One of the points Steven Solomon’s book Water: The Epic Struggle for Wealth, Power, and Civilization hammered home for me is water’s importance in providing transportation routes. Here in the western United States, it’s not something I’ve had to think of too much (see rivers without water to understand the cognitive dissonance).
So I’ve been watching and trying to learn from the drought in the upper midwest, with its implications for shipping on the Missouri and Mississippi rivers. I get water for farms cities and the rivers themselves for environmental purposes. Adding transportation adds an additional layer of complexity that’s fascinating. Here’s Alan Bjerga at Bloomberg:
Shippers and carriers still want Missouri River water. “There is the real chance that navigation could at best be severely impaired, and at worst effectively shut down, for an extended period of time if necessary actions are not taken immediately,” American Waterways Operators President Tom Allegretti said in a statement on Dec. 7. A closing would imperil farm exports and fertilizer shipments needed by February for U.S. spring planting, he said.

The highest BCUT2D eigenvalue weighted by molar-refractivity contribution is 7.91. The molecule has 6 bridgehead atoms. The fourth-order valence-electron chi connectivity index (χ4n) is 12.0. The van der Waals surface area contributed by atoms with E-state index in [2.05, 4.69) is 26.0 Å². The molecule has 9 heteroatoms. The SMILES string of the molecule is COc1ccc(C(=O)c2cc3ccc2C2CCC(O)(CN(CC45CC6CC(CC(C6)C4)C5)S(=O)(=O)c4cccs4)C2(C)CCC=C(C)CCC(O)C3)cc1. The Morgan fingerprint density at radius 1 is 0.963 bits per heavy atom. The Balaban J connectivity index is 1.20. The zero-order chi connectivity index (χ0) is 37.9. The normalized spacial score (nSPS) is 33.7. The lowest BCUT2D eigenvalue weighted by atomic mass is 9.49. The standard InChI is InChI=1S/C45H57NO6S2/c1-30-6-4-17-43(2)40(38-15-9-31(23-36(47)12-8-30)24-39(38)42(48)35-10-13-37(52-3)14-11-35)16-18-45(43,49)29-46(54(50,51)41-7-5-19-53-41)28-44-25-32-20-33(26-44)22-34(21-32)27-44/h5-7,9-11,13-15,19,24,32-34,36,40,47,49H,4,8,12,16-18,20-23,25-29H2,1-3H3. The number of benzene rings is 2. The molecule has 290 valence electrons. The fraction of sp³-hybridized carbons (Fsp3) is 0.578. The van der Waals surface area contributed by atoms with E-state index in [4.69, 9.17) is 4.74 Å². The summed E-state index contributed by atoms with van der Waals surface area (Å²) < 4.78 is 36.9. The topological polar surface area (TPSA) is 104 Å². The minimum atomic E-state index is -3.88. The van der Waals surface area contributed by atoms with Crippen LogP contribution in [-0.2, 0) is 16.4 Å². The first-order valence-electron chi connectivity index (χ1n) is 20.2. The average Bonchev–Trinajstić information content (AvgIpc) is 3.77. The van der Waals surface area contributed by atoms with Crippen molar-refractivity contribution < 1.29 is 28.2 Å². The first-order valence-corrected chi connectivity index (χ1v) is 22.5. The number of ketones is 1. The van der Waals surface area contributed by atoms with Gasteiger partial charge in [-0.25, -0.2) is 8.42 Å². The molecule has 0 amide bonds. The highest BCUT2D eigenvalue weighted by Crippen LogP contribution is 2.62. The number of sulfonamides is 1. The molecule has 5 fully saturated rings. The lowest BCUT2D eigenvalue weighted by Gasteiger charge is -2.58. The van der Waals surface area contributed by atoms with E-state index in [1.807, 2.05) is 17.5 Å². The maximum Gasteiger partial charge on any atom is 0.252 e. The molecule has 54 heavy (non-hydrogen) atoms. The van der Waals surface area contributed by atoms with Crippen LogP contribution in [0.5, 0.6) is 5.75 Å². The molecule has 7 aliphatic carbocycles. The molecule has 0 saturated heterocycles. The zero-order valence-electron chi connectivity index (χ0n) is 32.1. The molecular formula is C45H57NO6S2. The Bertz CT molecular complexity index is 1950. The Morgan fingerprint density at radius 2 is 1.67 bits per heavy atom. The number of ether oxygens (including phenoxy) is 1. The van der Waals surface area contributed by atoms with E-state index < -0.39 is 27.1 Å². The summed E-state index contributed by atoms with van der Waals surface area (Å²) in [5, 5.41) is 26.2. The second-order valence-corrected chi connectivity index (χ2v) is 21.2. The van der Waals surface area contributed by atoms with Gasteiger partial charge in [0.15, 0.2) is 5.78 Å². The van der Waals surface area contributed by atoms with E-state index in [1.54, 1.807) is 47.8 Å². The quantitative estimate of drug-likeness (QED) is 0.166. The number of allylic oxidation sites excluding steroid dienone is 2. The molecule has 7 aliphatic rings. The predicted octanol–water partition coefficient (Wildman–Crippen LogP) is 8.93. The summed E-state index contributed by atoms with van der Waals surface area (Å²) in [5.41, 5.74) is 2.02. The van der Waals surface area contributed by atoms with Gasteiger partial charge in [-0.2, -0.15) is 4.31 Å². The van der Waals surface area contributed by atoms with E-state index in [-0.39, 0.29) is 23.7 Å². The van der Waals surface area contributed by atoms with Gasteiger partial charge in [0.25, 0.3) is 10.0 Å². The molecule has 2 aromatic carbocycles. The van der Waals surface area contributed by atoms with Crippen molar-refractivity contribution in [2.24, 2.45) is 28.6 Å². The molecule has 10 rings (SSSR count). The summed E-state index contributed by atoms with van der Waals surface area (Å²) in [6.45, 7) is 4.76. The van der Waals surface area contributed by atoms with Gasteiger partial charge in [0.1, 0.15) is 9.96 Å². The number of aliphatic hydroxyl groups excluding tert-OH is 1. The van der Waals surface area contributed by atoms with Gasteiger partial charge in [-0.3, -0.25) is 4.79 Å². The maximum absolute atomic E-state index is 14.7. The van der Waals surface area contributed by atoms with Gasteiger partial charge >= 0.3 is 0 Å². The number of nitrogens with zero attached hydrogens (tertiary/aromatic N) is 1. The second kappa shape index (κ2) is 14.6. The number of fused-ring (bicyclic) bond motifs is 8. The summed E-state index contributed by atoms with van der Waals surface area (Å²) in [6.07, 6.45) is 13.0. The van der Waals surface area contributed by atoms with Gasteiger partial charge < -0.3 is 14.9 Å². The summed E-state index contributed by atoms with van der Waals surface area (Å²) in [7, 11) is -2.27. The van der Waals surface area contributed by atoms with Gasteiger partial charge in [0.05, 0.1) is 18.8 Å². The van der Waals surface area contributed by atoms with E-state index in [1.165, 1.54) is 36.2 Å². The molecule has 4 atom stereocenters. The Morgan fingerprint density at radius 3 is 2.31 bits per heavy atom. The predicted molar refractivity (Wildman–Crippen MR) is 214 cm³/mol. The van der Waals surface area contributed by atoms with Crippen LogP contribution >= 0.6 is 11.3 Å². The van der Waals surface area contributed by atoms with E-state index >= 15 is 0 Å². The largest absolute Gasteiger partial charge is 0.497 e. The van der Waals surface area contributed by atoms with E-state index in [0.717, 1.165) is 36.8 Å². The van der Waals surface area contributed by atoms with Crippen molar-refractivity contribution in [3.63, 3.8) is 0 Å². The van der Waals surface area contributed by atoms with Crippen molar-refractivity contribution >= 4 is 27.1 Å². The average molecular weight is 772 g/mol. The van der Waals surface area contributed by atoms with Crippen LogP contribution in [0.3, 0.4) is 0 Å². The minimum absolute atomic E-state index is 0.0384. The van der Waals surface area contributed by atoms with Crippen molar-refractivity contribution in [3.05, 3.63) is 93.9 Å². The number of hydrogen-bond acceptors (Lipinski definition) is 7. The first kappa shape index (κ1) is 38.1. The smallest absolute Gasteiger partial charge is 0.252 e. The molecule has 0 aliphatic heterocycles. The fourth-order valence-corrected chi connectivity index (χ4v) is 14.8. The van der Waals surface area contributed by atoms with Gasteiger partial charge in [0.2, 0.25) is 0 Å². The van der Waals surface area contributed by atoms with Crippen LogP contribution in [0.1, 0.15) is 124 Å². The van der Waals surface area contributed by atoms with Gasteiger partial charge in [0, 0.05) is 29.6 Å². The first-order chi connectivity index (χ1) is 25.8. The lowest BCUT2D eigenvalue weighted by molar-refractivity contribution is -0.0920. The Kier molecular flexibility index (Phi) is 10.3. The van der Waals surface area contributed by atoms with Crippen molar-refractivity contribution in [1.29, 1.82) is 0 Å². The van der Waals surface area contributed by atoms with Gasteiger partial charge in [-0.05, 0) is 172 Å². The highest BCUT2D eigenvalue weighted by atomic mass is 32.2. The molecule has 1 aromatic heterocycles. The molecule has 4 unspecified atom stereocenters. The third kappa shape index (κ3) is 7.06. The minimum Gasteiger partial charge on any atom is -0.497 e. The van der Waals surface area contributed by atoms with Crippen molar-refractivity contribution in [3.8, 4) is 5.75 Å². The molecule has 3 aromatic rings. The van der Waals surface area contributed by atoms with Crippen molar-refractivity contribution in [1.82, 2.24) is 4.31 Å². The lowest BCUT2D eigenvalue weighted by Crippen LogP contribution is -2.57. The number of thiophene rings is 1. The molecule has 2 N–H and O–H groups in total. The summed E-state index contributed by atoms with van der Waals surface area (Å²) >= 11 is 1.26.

The setback for shipping interests is a shift from river- management priorities that dominated the 20th century, said Robert Kelley Schneiders, an environmental consultant at EcoInTheKnow in Boulder, Colorado, who has written books about the Missouri.
As far back as the 1800s, the barge industry has always held powerful sway over river use, he said. The current dam system itself was created to promote shipping along the lower Missouri, which has never been realized, Schneiders said.
The full article is worth reading.